A new coronavirus variant Deltacron has emerged in Cyprus which has a similar genetic background to the Delta variant, as well as some of the mutations from Omicron, and experts say that it is not something to be worried about at the moment, a media report said.
In total, 10 of the mutations from Omicron were found in the 25 samples taken in Cyprus. 11 of the samples came from people who were hospitalized due to the virus, while 14 came from the general population, reported Jerusalem Post citing Cyprus Mail.
Dr. Leondios Kostrikis, the head of the laboratory of biotechnology and molecular virology at the University of Cyprus, said that the frequency of the mutation among hospitalized patients was higher and could point to a correlation between the new variant and hospitalizations.
Kostrikis also emphasized that the variant has a similar genetic background to the Delta variant, as well as some of the mutations from Omicron.
China saw its first omicron cases in the community, igniting a mass testing blitz in the northern city of Tianjin as the country strives to maintain its zero-tolerance approach to Covid in the face of more transmissible variants.
The two cases in the port city were confirmed as being omicron by the Chinese Center for Disease Control and Prevention, after its local branch completed the genome sequencing, CCTV reported. The infections were from the same transmission chain but officials have yet to establish if the strain is the same as imported omicron cases reported earlier in Tianjin, according to the report.
Tianjin first reported the two cases late Saturday and neither of the people, one of whom is a child, have traveled outside of the city in the past 14 days. The government announced that it will start mass testing from 7 a.m. Sunday, in order to “effectively prevent the further spread of the omicron variant,” state news agency Xinhua reported.
Meanwhile, the U.S. is planning to hand out $10 billion to help upstart companies gain access to capital in a bid to rev up business in disadvantaged communities and spur a broader economic recovery from the pandemic.
The State Small Business Credit Initiative will direct money to states, territories and tribal governments for programs that provide venture capital or encourage private lenders to issue loans to small firms. The program revives a policy put into place following the 2007-2009 recession, when banks cut back on lending to small firms.The $10 billion is more than six times as large the cost of the earlier program, in part because the administration and Congress wanted to dedicate funds to disadvantaged groups, said Adair Morse, the Treasury Department’s deputy assistant secretary of capital access. The groups include racial minorities, rural communities and veterans, according to program guidelines.The rollout comes as other parts of President Biden’s small-business agenda are stalled amid broader uncertainty over the fate of his spending plan for healthcare, education and climate-change programs.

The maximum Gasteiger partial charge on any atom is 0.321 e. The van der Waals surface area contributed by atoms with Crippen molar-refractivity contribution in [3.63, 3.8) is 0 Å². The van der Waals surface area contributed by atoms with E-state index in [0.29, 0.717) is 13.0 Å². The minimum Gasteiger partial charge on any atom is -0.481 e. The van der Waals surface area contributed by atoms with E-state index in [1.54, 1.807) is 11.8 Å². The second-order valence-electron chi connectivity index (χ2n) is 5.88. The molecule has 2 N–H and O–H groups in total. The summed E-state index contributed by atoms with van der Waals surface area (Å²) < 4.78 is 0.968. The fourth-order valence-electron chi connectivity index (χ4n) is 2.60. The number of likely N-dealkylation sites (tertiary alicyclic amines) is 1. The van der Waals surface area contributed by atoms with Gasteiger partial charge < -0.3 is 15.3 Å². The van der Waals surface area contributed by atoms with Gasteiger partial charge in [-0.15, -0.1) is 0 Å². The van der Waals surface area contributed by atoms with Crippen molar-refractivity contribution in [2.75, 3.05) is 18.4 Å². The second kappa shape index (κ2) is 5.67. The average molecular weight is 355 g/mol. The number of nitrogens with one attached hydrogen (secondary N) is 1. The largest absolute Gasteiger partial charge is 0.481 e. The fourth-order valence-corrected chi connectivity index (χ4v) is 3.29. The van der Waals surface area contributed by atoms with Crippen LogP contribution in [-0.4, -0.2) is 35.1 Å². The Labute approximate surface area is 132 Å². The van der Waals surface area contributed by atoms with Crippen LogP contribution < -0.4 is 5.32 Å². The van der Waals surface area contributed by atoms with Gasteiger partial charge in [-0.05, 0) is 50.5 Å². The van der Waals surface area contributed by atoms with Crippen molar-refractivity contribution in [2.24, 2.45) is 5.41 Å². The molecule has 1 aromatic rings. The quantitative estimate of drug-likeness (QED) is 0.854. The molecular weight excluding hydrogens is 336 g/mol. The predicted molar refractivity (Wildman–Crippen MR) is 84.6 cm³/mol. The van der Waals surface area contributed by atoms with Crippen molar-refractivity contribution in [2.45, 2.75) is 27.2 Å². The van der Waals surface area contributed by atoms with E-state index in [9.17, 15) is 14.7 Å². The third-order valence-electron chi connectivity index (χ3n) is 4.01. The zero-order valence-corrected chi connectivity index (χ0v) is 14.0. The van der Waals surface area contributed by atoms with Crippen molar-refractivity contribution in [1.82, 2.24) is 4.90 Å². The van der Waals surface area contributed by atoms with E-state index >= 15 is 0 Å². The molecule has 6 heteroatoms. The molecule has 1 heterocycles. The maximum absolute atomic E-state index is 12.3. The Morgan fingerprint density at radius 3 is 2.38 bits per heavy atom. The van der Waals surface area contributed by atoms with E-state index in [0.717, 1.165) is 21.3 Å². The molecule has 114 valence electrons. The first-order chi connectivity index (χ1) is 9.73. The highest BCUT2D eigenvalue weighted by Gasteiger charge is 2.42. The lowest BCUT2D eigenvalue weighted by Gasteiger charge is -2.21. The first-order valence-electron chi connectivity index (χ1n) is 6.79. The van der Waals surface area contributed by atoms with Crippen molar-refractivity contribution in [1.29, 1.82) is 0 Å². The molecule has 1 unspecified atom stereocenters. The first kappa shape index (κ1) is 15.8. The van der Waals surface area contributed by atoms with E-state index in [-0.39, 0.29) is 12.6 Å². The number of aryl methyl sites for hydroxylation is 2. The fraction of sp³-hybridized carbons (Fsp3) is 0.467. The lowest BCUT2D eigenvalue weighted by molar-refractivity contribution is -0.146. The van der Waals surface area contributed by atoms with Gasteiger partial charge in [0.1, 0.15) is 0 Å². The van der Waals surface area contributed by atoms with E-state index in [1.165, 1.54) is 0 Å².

On the other hand, an eye-popping 90,132 New Yorkers tested positive for Covid-19 on Friday, blowing past the prior day’s record of 82,094, state data showed.
More than half, or 47,591, of the positive cases were detected in New York City, where the Omicron surge has hit hard.
Positive results came back for 21.17 percent of the 425,782 people tested statewide, a slight decrease from the 22.15 positivity rate reported over the last seven days.
In the five boroughs, the seven-day positivity rate was 21.75 percent, edging down from 22.16 percent on Thursday. The Bronx had the city’s highest positivity rate, at 25.94 percent, followed by Queens at 24.15 percent.
UK also continues to reel under a new wave of the pandemic as staff shortages caused by Covid-19 illness and mandatory isolation could result in a 35-billion pound ($48 billion) loss in output over January and February, according to The Sunday Times.
The projected loss is equivalent to 8.8% of gross domestic product and based on government planning assumptions of a 25% absenteeism rate, the study conducted by the Centre for Economics and Business Research showed.
Even a more conservative estimate of 8% absenteeism—which is three times the seasonal average—could result in loss in output of 10.2 billion pounds, or 2.6% of GDP.